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Financial Illiteracy Exacerbates Student Loan Crisis

Michael P. Tremoglie

NEW YORK (MainStreet)—It seems that many students - and their parents - are wading into a miasma of college tuition financing they are ill-prepared to understand. All too anxious to start attending the college of their choice, indeed often the college of their dreams, students and parents know little about the terms of the loans they obtain for tuition.

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One would have thought somewhere in all the high school honors courses and all those science and math courses SOMEBODY would have mentioned the concept of compound interest. Yet, many high school graduates and college students do not seem to understand this theory as to credit cards and college loans for tuition.

When the Securities and Exchange Commission issued a report in 2011 about the financial literacy of the American public, it did so as a requirement of the 2010 Dodd-Frank Wall Street Reform and Consumer Protection Act. The report gauged investors' knowledge and needs.

What has not been studied is the financial illiteracy of those borrowing for college. It is an enormous amount of money that people are borrowing to invest in a future. Moreover, there is increasing evidence this investment does not seem to be worth the risk.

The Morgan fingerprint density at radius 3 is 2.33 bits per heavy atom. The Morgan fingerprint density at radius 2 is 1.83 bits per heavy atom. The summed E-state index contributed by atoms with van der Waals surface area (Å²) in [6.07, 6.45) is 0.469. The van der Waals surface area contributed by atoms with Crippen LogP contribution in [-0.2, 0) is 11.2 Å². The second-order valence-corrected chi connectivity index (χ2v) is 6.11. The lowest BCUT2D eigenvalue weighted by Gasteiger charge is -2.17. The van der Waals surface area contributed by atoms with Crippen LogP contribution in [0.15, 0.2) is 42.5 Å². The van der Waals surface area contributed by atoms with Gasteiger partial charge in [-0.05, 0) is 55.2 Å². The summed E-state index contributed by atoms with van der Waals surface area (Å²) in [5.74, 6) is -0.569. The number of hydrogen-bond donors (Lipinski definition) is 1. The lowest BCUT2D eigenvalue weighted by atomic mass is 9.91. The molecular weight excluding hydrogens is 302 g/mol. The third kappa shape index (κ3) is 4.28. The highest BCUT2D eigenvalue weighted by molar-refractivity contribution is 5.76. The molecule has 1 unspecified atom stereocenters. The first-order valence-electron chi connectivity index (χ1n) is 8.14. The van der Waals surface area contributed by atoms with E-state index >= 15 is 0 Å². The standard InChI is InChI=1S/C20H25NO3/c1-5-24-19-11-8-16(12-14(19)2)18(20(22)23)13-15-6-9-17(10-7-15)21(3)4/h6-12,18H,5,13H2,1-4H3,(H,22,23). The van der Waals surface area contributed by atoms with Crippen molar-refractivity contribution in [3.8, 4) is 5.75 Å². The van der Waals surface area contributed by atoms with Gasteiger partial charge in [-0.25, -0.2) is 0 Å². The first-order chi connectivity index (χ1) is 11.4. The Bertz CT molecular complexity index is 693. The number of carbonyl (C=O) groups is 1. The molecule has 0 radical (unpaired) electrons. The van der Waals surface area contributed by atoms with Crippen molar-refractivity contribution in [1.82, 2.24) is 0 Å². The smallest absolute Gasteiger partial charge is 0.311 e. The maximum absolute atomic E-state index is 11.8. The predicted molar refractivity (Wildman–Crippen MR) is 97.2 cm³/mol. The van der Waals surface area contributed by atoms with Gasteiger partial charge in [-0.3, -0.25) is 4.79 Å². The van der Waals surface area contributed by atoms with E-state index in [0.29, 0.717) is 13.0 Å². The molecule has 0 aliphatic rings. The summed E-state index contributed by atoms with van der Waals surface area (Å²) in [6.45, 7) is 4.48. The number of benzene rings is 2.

A report by the Consumer Financial Protection Bureau (CFPB) dated May 8 indicated there are various means by which student loan debt can be a bar to financial security for consumers. The report was derived from public input to the CFPB "for policymakers and market participants to consider in order to help borrowers manage their private student loan debt," according to the press release.

"College can open up many opportunities, and we do not want that college degree to become more of a burden than a blessing for those saddled with unmanageable debt in a tough employment market," the communiqué quoted CFPB Director Richard Cordray as saying. "Today's report warns of the potential domino effects on the economy of high student debt."

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This financial illiteracy is having a toxic effect on the larger economy as student indebtedness impedes their ability to purchase big-ticket items. For example, unable to shoulder more debt they postpone buying homes.

According to the CFPB, the National Association of Home Builders (NAHB) stated that higher student debt burdens "impair the ability of recent college graduates to qualify for a loan." According to NAHB, high student loan debt has an impact on consumers' debt-to-income (DTI) ratio– an important metric for decisions about creditworthiness in mortgage origination.

The CFPB also cited the National Association of Realtors (NAR) as claiming that since first-time homebuyers greatly depend on savings for down payments many borrowers have, "unmanageable student debt can make it difficult to accumulate any savings." According to the CFPB report, NAR data published states the first-time homebuyers' market share of existing homes was 30% in February 2013, compared to historical levels of 40%.

Not only is homeownership impacted but the CFPB alleges that student debt also "may have discrete impacts on American small business formation." According to comments they have received from consumers, "student debt may suppress risk-taking and innovation by discouraging the formation of new businesses by young entrepreneurs."

Indeed, the U.S. Small Business Administration's (SBA) website asks this question, "Is student loan debt stopping you from starting your own business? The Income-Based Repayment (IBR) Plan can help."